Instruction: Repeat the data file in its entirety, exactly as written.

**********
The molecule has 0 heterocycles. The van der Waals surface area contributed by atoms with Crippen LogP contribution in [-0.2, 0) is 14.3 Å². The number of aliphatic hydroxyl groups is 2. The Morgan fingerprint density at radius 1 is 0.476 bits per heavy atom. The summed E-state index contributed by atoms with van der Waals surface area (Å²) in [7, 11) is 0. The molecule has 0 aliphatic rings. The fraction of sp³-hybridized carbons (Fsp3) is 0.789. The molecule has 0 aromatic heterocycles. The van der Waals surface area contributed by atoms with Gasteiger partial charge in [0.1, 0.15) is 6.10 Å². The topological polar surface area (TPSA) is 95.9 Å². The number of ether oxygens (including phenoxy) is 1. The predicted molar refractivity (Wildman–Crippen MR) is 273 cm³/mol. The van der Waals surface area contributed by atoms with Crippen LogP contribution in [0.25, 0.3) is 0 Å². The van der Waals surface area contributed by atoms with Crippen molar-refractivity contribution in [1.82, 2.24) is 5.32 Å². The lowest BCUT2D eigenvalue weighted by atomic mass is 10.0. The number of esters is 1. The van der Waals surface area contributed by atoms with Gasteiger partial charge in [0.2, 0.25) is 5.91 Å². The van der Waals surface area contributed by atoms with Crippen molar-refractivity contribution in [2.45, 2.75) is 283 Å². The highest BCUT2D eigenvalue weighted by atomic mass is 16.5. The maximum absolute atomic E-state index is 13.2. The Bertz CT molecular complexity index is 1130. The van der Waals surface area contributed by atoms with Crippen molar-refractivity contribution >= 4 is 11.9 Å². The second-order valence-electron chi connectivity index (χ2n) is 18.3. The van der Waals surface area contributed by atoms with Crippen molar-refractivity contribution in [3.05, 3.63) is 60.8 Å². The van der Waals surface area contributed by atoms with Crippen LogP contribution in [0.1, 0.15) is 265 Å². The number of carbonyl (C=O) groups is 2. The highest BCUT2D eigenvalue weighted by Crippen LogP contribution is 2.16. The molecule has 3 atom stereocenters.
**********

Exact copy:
The molecule has 0 heterocycles. The van der Waals surface area contributed by atoms with Crippen LogP contribution in [-0.2, 0) is 14.3 Å². The number of aliphatic hydroxyl groups is 2. The Morgan fingerprint density at radius 1 is 0.476 bits per heavy atom. The summed E-state index contributed by atoms with van der Waals surface area (Å²) in [7, 11) is 0. The molecule has 0 aliphatic rings. The fraction of sp³-hybridized carbons (Fsp3) is 0.789. The molecule has 0 aromatic heterocycles. The van der Waals surface area contributed by atoms with Gasteiger partial charge in [0.1, 0.15) is 6.10 Å². The topological polar surface area (TPSA) is 95.9 Å². The number of ether oxygens (including phenoxy) is 1. The predicted molar refractivity (Wildman–Crippen MR) is 273 cm³/mol. The van der Waals surface area contributed by atoms with Crippen LogP contribution in [0.25, 0.3) is 0 Å². The van der Waals surface area contributed by atoms with Crippen molar-refractivity contribution in [1.82, 2.24) is 5.32 Å². The lowest BCUT2D eigenvalue weighted by atomic mass is 10.0. The number of esters is 1. The van der Waals surface area contributed by atoms with Gasteiger partial charge in [0.2, 0.25) is 5.91 Å². The van der Waals surface area contributed by atoms with Crippen molar-refractivity contribution in [2.45, 2.75) is 283 Å². The highest BCUT2D eigenvalue weighted by atomic mass is 16.5. The maximum absolute atomic E-state index is 13.2. The Bertz CT molecular complexity index is 1130. The van der Waals surface area contributed by atoms with Crippen molar-refractivity contribution >= 4 is 11.9 Å². The second-order valence-electron chi connectivity index (χ2n) is 18.3. The van der Waals surface area contributed by atoms with Crippen molar-refractivity contribution in [3.05, 3.63) is 60.8 Å². The van der Waals surface area contributed by atoms with Crippen LogP contribution in [0.1, 0.15) is 265 Å². The number of carbonyl (C=O) groups is 2. The highest BCUT2D eigenvalue weighted by Crippen LogP contribution is 2.16. The molecule has 3 atom stereocenters.